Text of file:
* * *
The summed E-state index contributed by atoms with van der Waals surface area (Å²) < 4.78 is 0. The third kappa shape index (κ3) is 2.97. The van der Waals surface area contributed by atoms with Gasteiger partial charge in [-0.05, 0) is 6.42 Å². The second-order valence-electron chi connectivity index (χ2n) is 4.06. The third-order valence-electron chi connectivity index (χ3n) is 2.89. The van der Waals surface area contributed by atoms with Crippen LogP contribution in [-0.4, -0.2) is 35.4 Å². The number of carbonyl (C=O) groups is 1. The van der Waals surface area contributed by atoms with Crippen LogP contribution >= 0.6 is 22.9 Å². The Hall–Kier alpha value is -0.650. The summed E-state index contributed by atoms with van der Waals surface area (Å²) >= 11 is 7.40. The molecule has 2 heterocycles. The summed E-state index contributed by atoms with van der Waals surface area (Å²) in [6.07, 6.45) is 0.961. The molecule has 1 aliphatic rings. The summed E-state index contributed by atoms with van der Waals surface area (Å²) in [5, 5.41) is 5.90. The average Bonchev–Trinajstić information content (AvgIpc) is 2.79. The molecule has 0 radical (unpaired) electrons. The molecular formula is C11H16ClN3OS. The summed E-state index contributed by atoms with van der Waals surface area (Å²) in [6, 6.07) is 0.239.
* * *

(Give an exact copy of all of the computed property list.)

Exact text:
The summed E-state index contributed by atoms with van der Waals surface area (Å²) < 4.78 is 0. The third kappa shape index (κ3) is 2.97. The van der Waals surface area contributed by atoms with Gasteiger partial charge in [-0.05, 0) is 6.42 Å². The second-order valence-electron chi connectivity index (χ2n) is 4.06. The third-order valence-electron chi connectivity index (χ3n) is 2.89. The van der Waals surface area contributed by atoms with Crippen LogP contribution in [-0.4, -0.2) is 35.4 Å². The number of carbonyl (C=O) groups is 1. The van der Waals surface area contributed by atoms with Crippen LogP contribution >= 0.6 is 22.9 Å². The Hall–Kier alpha value is -0.650. The summed E-state index contributed by atoms with van der Waals surface area (Å²) >= 11 is 7.40. The molecule has 2 heterocycles. The summed E-state index contributed by atoms with van der Waals surface area (Å²) in [6.07, 6.45) is 0.961. The molecule has 1 aliphatic rings. The summed E-state index contributed by atoms with van der Waals surface area (Å²) in [5, 5.41) is 5.90. The average Bonchev–Trinajstić information content (AvgIpc) is 2.79. The molecule has 0 radical (unpaired) electrons. The molecular formula is C11H16ClN3OS. The summed E-state index contributed by atoms with van der Waals surface area (Å²) in [6, 6.07) is 0.239.